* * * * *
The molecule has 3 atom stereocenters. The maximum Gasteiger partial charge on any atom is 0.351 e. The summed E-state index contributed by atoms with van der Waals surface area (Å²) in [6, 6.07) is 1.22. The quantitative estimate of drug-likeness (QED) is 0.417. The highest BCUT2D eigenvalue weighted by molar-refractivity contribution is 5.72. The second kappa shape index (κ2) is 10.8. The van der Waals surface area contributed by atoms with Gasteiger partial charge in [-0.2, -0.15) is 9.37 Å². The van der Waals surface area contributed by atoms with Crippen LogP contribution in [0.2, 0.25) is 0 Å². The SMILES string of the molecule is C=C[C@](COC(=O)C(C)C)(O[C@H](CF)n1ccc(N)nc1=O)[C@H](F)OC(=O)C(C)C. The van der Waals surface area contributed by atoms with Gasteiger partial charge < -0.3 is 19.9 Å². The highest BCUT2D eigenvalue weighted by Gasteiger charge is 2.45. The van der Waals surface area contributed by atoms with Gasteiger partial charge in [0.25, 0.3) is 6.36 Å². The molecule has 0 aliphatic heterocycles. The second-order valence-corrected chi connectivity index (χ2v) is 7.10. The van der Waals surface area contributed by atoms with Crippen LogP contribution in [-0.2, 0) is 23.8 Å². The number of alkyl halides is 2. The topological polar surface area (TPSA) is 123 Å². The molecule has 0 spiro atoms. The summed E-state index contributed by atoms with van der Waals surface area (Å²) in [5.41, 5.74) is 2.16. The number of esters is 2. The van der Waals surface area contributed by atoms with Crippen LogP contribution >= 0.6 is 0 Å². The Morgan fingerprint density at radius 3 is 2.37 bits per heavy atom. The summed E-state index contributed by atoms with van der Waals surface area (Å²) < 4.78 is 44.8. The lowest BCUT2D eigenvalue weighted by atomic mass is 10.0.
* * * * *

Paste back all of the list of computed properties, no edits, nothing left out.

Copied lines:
The molecule has 3 atom stereocenters. The maximum Gasteiger partial charge on any atom is 0.351 e. The summed E-state index contributed by atoms with van der Waals surface area (Å²) in [6, 6.07) is 1.22. The quantitative estimate of drug-likeness (QED) is 0.417. The highest BCUT2D eigenvalue weighted by molar-refractivity contribution is 5.72. The second kappa shape index (κ2) is 10.8. The van der Waals surface area contributed by atoms with Gasteiger partial charge in [-0.2, -0.15) is 9.37 Å². The van der Waals surface area contributed by atoms with Crippen LogP contribution in [0.2, 0.25) is 0 Å². The SMILES string of the molecule is C=C[C@](COC(=O)C(C)C)(O[C@H](CF)n1ccc(N)nc1=O)[C@H](F)OC(=O)C(C)C. The van der Waals surface area contributed by atoms with Gasteiger partial charge < -0.3 is 19.9 Å². The highest BCUT2D eigenvalue weighted by Gasteiger charge is 2.45. The van der Waals surface area contributed by atoms with Gasteiger partial charge in [0.25, 0.3) is 6.36 Å². The molecule has 0 aliphatic heterocycles. The second-order valence-corrected chi connectivity index (χ2v) is 7.10. The van der Waals surface area contributed by atoms with Crippen LogP contribution in [-0.2, 0) is 23.8 Å². The number of alkyl halides is 2. The topological polar surface area (TPSA) is 123 Å². The molecule has 0 spiro atoms. The summed E-state index contributed by atoms with van der Waals surface area (Å²) in [5.41, 5.74) is 2.16. The number of esters is 2. The van der Waals surface area contributed by atoms with Crippen LogP contribution >= 0.6 is 0 Å². The Morgan fingerprint density at radius 3 is 2.37 bits per heavy atom. The summed E-state index contributed by atoms with van der Waals surface area (Å²) < 4.78 is 44.8. The lowest BCUT2D eigenvalue weighted by atomic mass is 10.0.